Watercolour at Tate Britain

A new exhibition opened this week at Tate Britain, devoted to understanding what has often been considered a particularly British art form of which William Blake was a particular devotee.

Titled simply “Watercolour”, the exhibition, which runs from 16 February to 21 August 2011, looks at the often neglected impact of this medium over 800 years. Described as “the most ambitious exhibition about watercolour ever to be staged”, it covers a wide range of formats from miniatures and manuscript illustration to extensive landscape paintings that are often neglected in favour of oil.

Artists on display in “Watercolour” include JMW Turner, Paul Nash, David Jones, Anish Kapoor and Tracey Emin – as well, of course, as William Blake.  In his Descriptive Catalogue of 1809, Blake praised watercolour (which he described as fresco) in the following, typically extravagant but also subtly perceptive, terms:

Fresco Painting is properly Miniature, or Enamel Painting; every thing in Fresco is as high finished as Miniature or Enamel, although in Works larger than Life. The Art has been lost: I have recovered it. How this was done, will be told, together with the whole Process, in a Work on Art, now in the Press. The ignorant Insults of Individuals will not hinder me from doing my duty to my Art. Fresco Painting, as it is now practised, is like most other things, the contrary of what it pretends to be.

Tate Britain is also running a blog on the exhibition that will include articles by both the curators involved in the show and various other public figures such as David Attenborough and contemporary artists included in the exhibition.

“Watercolour” at Tate Britain: 16 February – 21 August 2011. Entrance fee: £12.70/£10.90 concessions. For more information visit http://www.tate.org.uk/britain/exhibitions/watercolour/default.shtm.

William Blake Birthday Party and the Blake Society

As remarked in the news story at the beginning of this week, on Sunday 28 November the Blake Society organised a celebration to mark the anniversary of Blake’s birth at the Clore Gallery, Tate Britain, which also served as an opportunity to note 25 years since it was founded.

The event was a great success, with more than 150 members of the society (as well as general public) in attendance to listen to a number of talks about Blake as well as two films: Caterpillar and Fly, a delightful and extremely charming short movie by Becky Adams of Reelscape Films, and Jerusalem, a biopic directed by Ryan Andrews and written by Philippa Goslett, starring Ray Winstone in the role of Blake. Musical interludes were provided by Fernand Péna, Guy Pearson, and Tally Koren: Fernand’s rock and roll approach to Blake has already featured on this site, and a review of his and Guy’s classical exposition of Blake’s poems will follow in the weeks ahead. Tally, “based in London by way of Israel and Mexico”, ended the day with a rousing performance of her song “Man on the Thames”, based on Blake’s poem “Why should I care for the men of thames”. You can download the song from Soundcloud.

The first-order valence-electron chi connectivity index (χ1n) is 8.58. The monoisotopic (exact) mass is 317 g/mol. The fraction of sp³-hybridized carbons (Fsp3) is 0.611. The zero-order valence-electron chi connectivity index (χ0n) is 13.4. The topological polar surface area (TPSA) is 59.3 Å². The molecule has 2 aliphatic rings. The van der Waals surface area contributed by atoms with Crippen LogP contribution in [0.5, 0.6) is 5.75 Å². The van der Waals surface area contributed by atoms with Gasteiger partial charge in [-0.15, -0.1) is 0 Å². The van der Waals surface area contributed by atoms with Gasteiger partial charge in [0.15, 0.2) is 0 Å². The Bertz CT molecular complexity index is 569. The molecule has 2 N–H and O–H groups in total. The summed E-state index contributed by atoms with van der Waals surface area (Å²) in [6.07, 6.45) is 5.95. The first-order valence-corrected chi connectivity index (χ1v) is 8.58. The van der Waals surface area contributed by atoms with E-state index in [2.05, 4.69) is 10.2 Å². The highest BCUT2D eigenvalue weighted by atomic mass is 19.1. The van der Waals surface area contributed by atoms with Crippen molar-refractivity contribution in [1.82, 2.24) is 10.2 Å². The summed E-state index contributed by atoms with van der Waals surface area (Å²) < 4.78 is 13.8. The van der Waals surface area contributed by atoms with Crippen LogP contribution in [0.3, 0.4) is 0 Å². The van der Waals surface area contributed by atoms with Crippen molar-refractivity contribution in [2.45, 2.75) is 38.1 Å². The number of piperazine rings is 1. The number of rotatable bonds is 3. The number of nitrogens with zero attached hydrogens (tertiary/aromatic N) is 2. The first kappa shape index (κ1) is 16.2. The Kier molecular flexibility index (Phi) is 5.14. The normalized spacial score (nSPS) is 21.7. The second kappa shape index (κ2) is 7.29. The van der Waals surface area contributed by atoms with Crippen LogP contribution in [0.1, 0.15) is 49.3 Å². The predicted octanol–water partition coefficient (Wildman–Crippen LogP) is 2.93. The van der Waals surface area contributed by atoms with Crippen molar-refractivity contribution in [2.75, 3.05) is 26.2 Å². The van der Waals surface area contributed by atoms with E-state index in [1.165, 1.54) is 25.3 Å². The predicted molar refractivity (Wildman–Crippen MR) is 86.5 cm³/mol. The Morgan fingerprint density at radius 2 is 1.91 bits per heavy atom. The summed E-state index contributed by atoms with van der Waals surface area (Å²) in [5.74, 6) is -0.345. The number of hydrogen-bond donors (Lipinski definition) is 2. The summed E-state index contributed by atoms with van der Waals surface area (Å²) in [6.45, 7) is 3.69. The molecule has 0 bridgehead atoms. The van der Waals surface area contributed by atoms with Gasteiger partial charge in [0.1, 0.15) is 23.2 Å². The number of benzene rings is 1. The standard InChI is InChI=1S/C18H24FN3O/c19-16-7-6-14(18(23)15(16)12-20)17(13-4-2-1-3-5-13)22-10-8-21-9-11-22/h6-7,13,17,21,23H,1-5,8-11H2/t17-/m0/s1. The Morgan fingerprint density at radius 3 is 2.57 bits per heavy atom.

Speakers included Keri Davies and Shirley Dent with some comments on future directions for Blake and the Blake Society, as well as Philippa Simpson from Tate Britain discussing the recent acquisition of Blake’s prints and yours truly indicating some of the exciting possibilities offered by web 2.0 and social media technologies for engaging with an audience of Blake enthusiasts. All speakers, singers and presenters were introduced by Tim Heath, the current chair of the Blake Society whose hard work for the day was deeply appreciated by all who attended.

Founded in 1985 and meeting regularly since 1986, the Blake Society – in its own words – sets out to “honour and celebrate” Blake, and anyone with an interest in the poet and artist should consider joining. It is an extremely open – and also extremely friendly – society, and over the years has brought together some of the most important scholars working in the field of Blake studies to share their findings and celebrated public figures, not least the current chairman, Philip Pullman. More than this, however, it has also celebrated the enthusiasm of many others who may not be academically involved with Blake but who often have a profound – and lifelong – fascination with this most remarkable of men.

The first 25 years of the Society has seen it become a rich source of all things Blakean, and over the next 25 it will surely become even more entrenched as a centre for all those who have a rich passion for Blake’s works. You can become a member of the Blake Society by visiting its web site, http://www.blakesociety.org.

Blake and Physiognomy

This new display in Room 2 of the Tate Britain collections for British Art 1500-2010 brings together a selection of Blake’s works in the context of Johann Kaspar Lavater, the Swiss pastor and physiognomist most famous for his book, Essays on Physiognomy. Translated in 1789, this book caused something of a sensation in Britain (as well as the rest of Europe), and Blake was commissioned – along with Thomas Holloway – to engrave a number of designs made for the Essays by Lavater’s friend, Henry Fuseli.